I only wish my predictability was this good the rest of the night as the scores read 29-28 Fitch and 28-28 on the other two judge's scorecards for a majority draw. When asked after the fight if he think he won, a humble honest Penn told Joe Rogan, "no." "In the first two rounds, I was able to secure dominant position, but in round three Fitch kicked my a**," Penn said. With champion Georges St. Pierre tied up with a title defense in April and then a possible showdown with middleweight (185 lbs.) champion Anderson Silva, I wouldn't be surprised if a rematch is imminent. When asked about it, Penn said, "if Fitch wants to do it again, I'm down."
That wasn't the only letdown of the night as in the co-main event where an absolute war was expected between middleweights Michael Bisping and Jorge Rivera, we got what we wanted, I think. Bisping won via TKO due to a second round ref stoppage after pummeling Rivera to the ground with punches in bunches, but was it fair? Everything about the decision to stop the fight was without question, except was it a round too late?
In round one, when both fighters were measuring each other and trading back and forth an incident occurred during a scramble that changed the complexion of the whole fight. During a sequence that found Rivera on the ground underneath Bisping, he was able to work his way back to his hands and knees and looked like he was about to get up. That is when Bisping, while Rivera was clearly on both knees, leveled a knee of his own to the face of Rivera. Under U.S. MMA rules, you cannot kick or knee a downed opponent to the head and in this case Rivera was clearly down. The question is, was the blow from Bisping blatant or in the heat of action?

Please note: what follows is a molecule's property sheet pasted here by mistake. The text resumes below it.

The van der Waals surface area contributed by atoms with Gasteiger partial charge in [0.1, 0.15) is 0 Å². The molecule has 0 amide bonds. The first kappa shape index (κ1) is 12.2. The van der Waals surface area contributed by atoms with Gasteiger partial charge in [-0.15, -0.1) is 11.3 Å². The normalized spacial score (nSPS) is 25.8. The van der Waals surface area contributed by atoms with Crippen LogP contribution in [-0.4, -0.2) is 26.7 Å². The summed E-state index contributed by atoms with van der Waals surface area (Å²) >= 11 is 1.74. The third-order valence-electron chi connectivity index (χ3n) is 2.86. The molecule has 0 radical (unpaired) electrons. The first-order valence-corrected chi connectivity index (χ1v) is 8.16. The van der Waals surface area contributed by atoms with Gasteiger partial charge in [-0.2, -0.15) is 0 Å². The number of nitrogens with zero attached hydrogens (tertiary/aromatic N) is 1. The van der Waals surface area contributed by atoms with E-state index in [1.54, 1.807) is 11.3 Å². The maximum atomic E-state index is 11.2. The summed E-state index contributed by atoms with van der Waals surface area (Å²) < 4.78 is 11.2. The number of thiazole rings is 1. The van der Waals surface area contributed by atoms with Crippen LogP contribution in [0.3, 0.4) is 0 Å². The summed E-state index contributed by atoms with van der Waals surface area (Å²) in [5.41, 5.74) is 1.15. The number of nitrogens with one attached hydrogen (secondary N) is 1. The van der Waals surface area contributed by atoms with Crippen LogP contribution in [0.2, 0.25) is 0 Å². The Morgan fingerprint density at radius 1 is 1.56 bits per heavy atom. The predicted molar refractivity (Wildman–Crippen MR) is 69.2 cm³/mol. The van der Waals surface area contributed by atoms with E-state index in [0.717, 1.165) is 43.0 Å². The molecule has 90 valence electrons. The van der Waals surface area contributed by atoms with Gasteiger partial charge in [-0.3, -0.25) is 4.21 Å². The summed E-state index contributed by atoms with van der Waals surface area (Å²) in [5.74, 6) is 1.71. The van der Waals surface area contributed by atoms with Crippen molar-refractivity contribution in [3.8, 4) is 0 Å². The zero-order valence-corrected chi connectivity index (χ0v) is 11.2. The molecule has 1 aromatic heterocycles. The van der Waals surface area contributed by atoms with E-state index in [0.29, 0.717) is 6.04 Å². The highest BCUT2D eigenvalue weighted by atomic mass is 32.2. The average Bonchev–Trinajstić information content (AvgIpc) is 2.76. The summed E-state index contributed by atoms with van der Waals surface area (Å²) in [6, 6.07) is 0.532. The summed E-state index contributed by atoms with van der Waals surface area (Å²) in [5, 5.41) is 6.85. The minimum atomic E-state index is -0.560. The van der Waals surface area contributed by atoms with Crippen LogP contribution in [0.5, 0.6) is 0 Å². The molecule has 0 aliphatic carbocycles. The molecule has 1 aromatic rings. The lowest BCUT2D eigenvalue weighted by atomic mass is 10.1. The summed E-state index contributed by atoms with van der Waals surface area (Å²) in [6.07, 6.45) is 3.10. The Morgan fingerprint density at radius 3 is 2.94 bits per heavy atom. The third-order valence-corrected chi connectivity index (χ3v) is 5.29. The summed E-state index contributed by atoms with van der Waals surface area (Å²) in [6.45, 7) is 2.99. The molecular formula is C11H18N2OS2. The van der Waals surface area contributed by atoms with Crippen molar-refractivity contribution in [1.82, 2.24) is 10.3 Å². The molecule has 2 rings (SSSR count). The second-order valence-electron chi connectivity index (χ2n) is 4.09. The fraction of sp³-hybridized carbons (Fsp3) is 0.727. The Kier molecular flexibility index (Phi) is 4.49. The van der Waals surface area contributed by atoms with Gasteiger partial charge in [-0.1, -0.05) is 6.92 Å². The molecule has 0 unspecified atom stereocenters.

According to the ref, it was the latter and only enough to warrant a point deduction and warning to Bisping. Now the other question, should Rivera have been allowed to continue? After a grace period allowed recovering, he chose to continue. However, he was obviously not the same after that and it showed in his performance the rest of the way. Some knowledgeable people I know suggested he should have stayed down and got the disqualification win. However, my response is, while that seems logical, in the heat of the moment it's not plausible.